Later a huge luminous dome rises from the ground where once the village was located. The military forces assume their position. Soon the invaders from outer space mark themselves as Mysterians, former inhabitants of the planet Mysteroid, which was located between Mars and Jupiter. A nuclear war destroyed their homeland – and now they want to occupy some square-kilometres of land at the Fujiyama as well as intermarry with some human women – for their own race is severely damaged by radioactivity. ‘The Mysterians have chosen Japan as party headquarters, because (we are told) the Japanese represent the best qualities of humanity.’[5] At the same time the Mysterians insist that their mission is peaceful – that they only want to prevent the humans from using nuclear weapons and destroy their own civilisation. The robot had only been a demonstration of their superiority. Japan gets together with the United Nations and forms an attack-treaty. The Americans come up with a reflector weapon that will hit the enemy with his own weapons. With united forces the international team succeeds to blow the Mysterian station to pieces. The United Nations decide to stay united in case the Mysterians come back one day.

This kind of peaceful message appears somehow hypocritical for the Mysterians are clearly identified as anthropomorphic beings – dressed in coloured robes and funny motorbike-helmets. Their longing for land and women reminds of the mechanism of World War II-propaganda. The weapons used bear strong resemblance to phallic formations, while the Mysterian local station appears as a giant egg – a symbol for fertility and female sexuality. At first the human canons are melted by the Mysterian rays (castration), then the mission succeeds by a cigar-like rocket. This comes across as silly as it sounds – and finally the giant robot Mogella with his anteater-head seems to be nothing more than a gimmick to satisfy the needs of the monster-film-audience.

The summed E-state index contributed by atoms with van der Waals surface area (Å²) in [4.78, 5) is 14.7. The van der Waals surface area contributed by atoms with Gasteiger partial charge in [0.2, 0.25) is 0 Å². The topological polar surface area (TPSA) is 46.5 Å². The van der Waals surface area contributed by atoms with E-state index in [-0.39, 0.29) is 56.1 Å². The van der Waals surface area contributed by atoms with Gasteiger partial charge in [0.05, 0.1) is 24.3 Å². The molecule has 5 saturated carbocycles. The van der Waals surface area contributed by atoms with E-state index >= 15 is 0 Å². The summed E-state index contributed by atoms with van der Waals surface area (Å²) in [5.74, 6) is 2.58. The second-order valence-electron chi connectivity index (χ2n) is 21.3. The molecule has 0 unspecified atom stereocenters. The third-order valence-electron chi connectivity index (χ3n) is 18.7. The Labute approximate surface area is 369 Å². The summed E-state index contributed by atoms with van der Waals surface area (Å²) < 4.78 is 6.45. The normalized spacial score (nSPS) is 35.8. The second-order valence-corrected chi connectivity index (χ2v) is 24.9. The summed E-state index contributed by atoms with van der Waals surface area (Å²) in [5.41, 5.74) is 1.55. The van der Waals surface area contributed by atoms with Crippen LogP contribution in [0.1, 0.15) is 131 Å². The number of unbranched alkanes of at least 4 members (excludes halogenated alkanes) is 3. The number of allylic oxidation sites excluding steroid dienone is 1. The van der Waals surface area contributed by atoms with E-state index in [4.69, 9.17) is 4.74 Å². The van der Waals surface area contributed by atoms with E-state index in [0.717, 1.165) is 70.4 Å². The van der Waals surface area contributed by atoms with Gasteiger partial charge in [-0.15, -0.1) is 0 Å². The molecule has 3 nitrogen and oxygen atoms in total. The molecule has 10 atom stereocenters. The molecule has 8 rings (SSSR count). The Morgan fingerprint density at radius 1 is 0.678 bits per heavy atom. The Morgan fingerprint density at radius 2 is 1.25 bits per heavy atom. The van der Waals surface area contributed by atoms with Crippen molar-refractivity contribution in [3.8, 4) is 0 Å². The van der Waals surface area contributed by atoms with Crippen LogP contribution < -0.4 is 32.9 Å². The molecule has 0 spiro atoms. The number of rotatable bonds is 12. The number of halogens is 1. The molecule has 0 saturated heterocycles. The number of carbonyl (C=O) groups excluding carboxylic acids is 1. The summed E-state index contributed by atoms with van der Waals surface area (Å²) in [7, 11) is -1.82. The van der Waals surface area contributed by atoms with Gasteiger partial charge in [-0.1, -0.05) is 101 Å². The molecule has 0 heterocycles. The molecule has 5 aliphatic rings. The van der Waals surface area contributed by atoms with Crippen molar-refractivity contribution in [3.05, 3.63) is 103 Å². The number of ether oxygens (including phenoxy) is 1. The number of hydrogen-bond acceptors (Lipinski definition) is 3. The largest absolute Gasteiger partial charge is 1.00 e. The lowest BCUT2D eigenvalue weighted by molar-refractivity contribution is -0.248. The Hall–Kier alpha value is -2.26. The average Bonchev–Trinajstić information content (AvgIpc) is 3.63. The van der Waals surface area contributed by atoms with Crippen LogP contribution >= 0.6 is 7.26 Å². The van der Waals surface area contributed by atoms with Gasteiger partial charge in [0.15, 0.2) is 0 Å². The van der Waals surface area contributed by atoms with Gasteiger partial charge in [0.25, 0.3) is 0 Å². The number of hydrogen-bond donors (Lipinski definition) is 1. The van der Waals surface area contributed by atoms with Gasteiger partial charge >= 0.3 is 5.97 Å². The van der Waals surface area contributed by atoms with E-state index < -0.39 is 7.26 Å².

‘Although the plot isn’t particularly original, the concept of aliens using monsters as instruments of domination was quite unique. After this film, the idea has been used and re-used in many Japanese rubber-monster pics, including the cult fave DESTROY ALL MONSTERS (1968), MONSTER ZERO (1965) and SPACE MONSTER GAMERA (1980).’[6] And once again a Japanese film uses the nuclear subtext as a revision of the own history. Therefor the Mysterians are only the projection of real human enemies.

 

 

Utopia of cultural superiority

 

In 1963 Honda returned with another Cold-War-inspired Science fiction film, that combines utopian and anti-utopian elements. In KAITAI GUNKAN / ATRAGON – UNDERWATER BATTLEBOAT the threat lies within the earth itself, not in the deep space. Miles beneath the sea the legendary kingdom of Mu sends out its agents to regain the power over the world. 12000 years ago – as the legend has it – Mu sunk into the sea – but it survived beneath thick walls, guarded by a giant sea-snake. That is how this Japanese Science fiction film puts it: ATRAGON.